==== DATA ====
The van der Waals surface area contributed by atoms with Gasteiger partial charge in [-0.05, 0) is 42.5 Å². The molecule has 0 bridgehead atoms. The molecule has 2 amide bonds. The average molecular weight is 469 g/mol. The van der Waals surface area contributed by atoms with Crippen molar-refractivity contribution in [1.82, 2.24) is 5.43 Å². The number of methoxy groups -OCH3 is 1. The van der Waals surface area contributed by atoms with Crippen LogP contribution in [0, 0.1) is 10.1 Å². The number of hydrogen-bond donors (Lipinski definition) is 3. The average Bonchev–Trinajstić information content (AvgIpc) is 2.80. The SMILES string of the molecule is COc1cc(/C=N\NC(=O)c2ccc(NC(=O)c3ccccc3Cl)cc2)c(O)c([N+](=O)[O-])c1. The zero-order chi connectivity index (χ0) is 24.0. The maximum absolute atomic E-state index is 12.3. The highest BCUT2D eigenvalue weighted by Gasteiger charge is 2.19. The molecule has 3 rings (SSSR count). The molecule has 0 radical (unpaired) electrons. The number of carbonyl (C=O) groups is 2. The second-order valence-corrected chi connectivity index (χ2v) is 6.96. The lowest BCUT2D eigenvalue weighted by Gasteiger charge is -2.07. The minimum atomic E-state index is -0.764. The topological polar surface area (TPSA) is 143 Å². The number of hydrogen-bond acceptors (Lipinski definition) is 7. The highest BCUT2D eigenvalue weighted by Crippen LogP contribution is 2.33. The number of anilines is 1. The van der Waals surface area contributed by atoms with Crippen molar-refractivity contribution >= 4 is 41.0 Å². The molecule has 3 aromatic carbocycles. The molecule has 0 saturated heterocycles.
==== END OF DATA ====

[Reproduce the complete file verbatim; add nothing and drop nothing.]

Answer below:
The van der Waals surface area contributed by atoms with Gasteiger partial charge in [-0.05, 0) is 42.5 Å². The molecule has 0 bridgehead atoms. The molecule has 2 amide bonds. The average molecular weight is 469 g/mol. The van der Waals surface area contributed by atoms with Crippen molar-refractivity contribution in [1.82, 2.24) is 5.43 Å². The number of methoxy groups -OCH3 is 1. The van der Waals surface area contributed by atoms with Crippen LogP contribution in [0, 0.1) is 10.1 Å². The number of hydrogen-bond donors (Lipinski definition) is 3. The average Bonchev–Trinajstić information content (AvgIpc) is 2.80. The SMILES string of the molecule is COc1cc(/C=N\NC(=O)c2ccc(NC(=O)c3ccccc3Cl)cc2)c(O)c([N+](=O)[O-])c1. The zero-order chi connectivity index (χ0) is 24.0. The maximum absolute atomic E-state index is 12.3. The highest BCUT2D eigenvalue weighted by Gasteiger charge is 2.19. The molecule has 3 rings (SSSR count). The molecule has 0 radical (unpaired) electrons. The number of carbonyl (C=O) groups is 2. The second-order valence-corrected chi connectivity index (χ2v) is 6.96. The lowest BCUT2D eigenvalue weighted by Gasteiger charge is -2.07. The minimum atomic E-state index is -0.764. The topological polar surface area (TPSA) is 143 Å². The number of hydrogen-bond acceptors (Lipinski definition) is 7. The highest BCUT2D eigenvalue weighted by Crippen LogP contribution is 2.33. The number of anilines is 1. The van der Waals surface area contributed by atoms with Crippen molar-refractivity contribution >= 4 is 41.0 Å². The molecule has 3 aromatic carbocycles. The molecule has 0 saturated heterocycles.